As of February 9, 2020, Brad Pitt is now an Oscar winner for his acting. He finally won, after seven nominations, for his performance in Quentin Tarantino's Once Upon a Time in ... Hollywood. In his speech, he dedicated his win to his director, his friend and co-star Leonardo DiCaprio, his stuntmen, and his kids. He did not joke about being single. Pitt has two Oscars; he previously won an award for producing in 2012.
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Brad Pitt is many things: actor, producer, father, and sculptor. One thing he is not: an Academy Award winner. At least, not for acting. Pitt does have one Oscar, which he received in 2012 as a producer of Best Picture winner 12 Years A Slave. While one Oscar isn’t worth more than any other, it feels like an incredible snub that the 56-year-old Oklahoma native has been attending the award show religiously for the past 20 years and never won an award for the way he chews, the way he goofs, or the way he schemed in Ocean's Eleven (and Twelve, and Thirteen).
Remember how much the internet rallied behind Leonardo DiCaprio to finally take home that little gold man in 2016? It’s time to do the same for Pitt as he enters his well-earned Hollywood Pitt-aissance.
This year, Pitt is nominated for Best Supporting Acting for playing Cliff Booth in Quentin Tarantino’s Once Upon a Time... in Hollywood, the director’s ode to Hollywood’s past, and his (questionable) rewriting of Sharon Tate’s future. Pitt's portrayal of the semi-retired stuntman, who spends his time chauffeuring around his best friend Rick Dalton (DiCaprio) — “closer than a brother and a little less than a wife” — and stripping down to his Levis, has swept awards season so far. The actor has won a Golden Globe, a BAFTA, Critics’ Choice, and SAG awards, to name a few, for bringing to life one half of 2019’s best bromance. It seems pretty inevitable that he’ll once again take the stage on February 9, deliver a rousing speech, mocking himself and others. If so, this will mark his first Oscar win for acting.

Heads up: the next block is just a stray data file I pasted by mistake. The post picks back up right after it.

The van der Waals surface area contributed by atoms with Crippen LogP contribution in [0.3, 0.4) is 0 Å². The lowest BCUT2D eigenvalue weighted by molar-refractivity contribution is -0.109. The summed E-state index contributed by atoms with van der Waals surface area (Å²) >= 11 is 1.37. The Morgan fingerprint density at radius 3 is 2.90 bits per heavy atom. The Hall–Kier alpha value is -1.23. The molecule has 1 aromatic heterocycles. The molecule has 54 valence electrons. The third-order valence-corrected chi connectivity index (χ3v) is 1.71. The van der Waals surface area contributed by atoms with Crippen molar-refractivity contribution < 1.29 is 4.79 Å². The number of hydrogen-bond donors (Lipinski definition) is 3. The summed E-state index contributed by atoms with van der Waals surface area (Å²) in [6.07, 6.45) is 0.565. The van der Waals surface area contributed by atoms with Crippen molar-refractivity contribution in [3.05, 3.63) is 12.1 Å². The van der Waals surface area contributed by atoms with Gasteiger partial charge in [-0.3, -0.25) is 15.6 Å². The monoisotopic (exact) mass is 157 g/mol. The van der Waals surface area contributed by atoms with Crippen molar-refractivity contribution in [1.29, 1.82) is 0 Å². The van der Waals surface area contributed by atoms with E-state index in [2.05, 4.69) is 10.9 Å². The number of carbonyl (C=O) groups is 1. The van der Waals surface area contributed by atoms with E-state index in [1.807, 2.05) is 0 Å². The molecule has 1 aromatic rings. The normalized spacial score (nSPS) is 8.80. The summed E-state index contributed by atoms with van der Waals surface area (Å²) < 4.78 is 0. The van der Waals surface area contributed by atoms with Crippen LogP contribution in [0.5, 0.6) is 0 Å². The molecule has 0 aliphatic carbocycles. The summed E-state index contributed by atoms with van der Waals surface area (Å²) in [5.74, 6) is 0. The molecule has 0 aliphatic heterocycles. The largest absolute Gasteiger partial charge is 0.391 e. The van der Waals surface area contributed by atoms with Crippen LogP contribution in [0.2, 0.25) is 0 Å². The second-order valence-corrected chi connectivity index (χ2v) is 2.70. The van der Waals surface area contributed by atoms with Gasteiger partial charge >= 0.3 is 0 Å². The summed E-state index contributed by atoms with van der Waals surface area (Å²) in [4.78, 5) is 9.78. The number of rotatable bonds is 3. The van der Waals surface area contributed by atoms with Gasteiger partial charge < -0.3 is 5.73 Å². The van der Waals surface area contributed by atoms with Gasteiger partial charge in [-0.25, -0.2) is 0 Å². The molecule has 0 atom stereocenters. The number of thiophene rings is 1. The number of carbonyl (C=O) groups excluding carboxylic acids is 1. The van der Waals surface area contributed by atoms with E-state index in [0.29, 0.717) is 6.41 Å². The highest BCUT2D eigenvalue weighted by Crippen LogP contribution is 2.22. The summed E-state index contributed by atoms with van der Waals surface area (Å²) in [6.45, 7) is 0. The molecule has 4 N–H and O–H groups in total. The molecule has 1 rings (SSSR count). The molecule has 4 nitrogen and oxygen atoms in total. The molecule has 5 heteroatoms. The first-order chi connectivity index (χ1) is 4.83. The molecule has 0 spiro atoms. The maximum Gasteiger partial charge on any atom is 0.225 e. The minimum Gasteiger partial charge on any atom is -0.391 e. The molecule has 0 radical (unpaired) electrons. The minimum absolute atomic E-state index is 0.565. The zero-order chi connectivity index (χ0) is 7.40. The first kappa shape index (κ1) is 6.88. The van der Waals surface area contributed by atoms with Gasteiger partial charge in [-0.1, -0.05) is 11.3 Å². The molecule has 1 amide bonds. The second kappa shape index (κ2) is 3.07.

Pitt’s actual first Oscar, however, represents an arguably much more significant contribution to the Hollywood canon.
It all goes back to Plan B, the production company he founded in November 2001 with Jennifer Aniston, his wife at the time, and Brad Grey. In 2005, after Pitt and Aniston divorced and Grey left the business, Pitt became the sole owner. Since then, three of Pitt the Producer’s films (The Departed, 12 Years a Slave, and Moonlight) have won Best Picture. (Pitt was only named as a main producer on 12 Years a Slave, hence the one Oscar — the politics of the Academy are complicated.)
Moonlight’s (well-deserved) surprise win for Best Picture at the 2017 Oscars felt like a turning point for the award show, and the acting world at large. By helming films that put a spotlight on new, diverse, and complicated stories, Pitt is using his celebrity power to uplift meaningful voices and projects. That means less time acting for himself, and for the accolades that go along with that, and more time producing for others.
“As I get older and transition does its thing, the great thing about producing is you still get to be part of what I love most, which is storytelling,” Pitt told Entertainment Weekly last year, while promoting his film Ad Astra (a phenomenal movie about loneliness, which he should have been nominated as Best Actor for, but I digress). “Or maybe it’s just me, maybe I’ve just seen my interests broadening or shifting into other things. But no. No!...It’s not a claim of retirement.”
But, since this whole story is about this Sagittarius man of the moment (a Sag man is one who, according to Astrology.com, “forever in pursuit of truth and knowledge, and he deeply desires a career that supports his passion for freedom as well as his penchant for bold undertaking”; his typical model is “easy come, easy go.”), let’s revisit all the nominations that he lost.
In 1996 he lost Best Supporting Actor for 12 Monkeys to Kevin Spacey in The Usual Suspects. In 2009 and 2012 he lost Best Actor to Heath Ledger’s posthumous Joker win and Jean Dujardin for The Artist, respectively. In 2014 he won as a producer for 12 Years A Slave (which he also starred in), and in 2016 he lost as a producer for The Big Short (in which he starred with Jeremy Strong — consider this a request for a Pitt Succession cameo), up for Best Picture.
So, that’s a total of seven Oscar nods, one win for producing, and zero for his dancing in Burn After Reading.
The idea of hearing another wild speech from Pitt should be reason alone for the Academy to vote for his on-screen performance. I wonder if he’ll cry when he wins.